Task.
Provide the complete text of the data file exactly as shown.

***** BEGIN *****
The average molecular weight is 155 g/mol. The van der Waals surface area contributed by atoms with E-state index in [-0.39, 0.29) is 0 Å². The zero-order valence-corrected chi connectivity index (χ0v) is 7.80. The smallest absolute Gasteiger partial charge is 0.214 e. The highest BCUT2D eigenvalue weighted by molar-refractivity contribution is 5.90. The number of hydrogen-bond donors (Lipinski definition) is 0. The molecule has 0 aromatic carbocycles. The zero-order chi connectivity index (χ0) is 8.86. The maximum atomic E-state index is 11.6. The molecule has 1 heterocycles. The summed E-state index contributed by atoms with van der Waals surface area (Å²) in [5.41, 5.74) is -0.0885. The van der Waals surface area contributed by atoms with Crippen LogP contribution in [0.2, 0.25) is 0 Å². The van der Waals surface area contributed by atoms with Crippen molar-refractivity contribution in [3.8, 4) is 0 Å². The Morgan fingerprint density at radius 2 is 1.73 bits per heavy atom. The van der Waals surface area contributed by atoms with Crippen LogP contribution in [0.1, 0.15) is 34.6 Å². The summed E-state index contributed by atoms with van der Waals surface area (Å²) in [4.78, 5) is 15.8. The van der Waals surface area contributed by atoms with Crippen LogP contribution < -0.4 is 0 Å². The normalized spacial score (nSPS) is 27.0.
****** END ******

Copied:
The average molecular weight is 155 g/mol. The van der Waals surface area contributed by atoms with E-state index in [-0.39, 0.29) is 0 Å². The zero-order valence-corrected chi connectivity index (χ0v) is 7.80. The smallest absolute Gasteiger partial charge is 0.214 e. The highest BCUT2D eigenvalue weighted by molar-refractivity contribution is 5.90. The number of hydrogen-bond donors (Lipinski definition) is 0. The molecule has 0 aromatic carbocycles. The zero-order chi connectivity index (χ0) is 8.86. The maximum atomic E-state index is 11.6. The molecule has 1 heterocycles. The summed E-state index contributed by atoms with van der Waals surface area (Å²) in [5.41, 5.74) is -0.0885. The van der Waals surface area contributed by atoms with Crippen LogP contribution in [0.2, 0.25) is 0 Å². The van der Waals surface area contributed by atoms with Crippen molar-refractivity contribution in [3.8, 4) is 0 Å². The Morgan fingerprint density at radius 2 is 1.73 bits per heavy atom. The van der Waals surface area contributed by atoms with Crippen LogP contribution in [0.1, 0.15) is 34.6 Å². The summed E-state index contributed by atoms with van der Waals surface area (Å²) in [4.78, 5) is 15.8. The van der Waals surface area contributed by atoms with Crippen LogP contribution < -0.4 is 0 Å². The normalized spacial score (nSPS) is 27.0.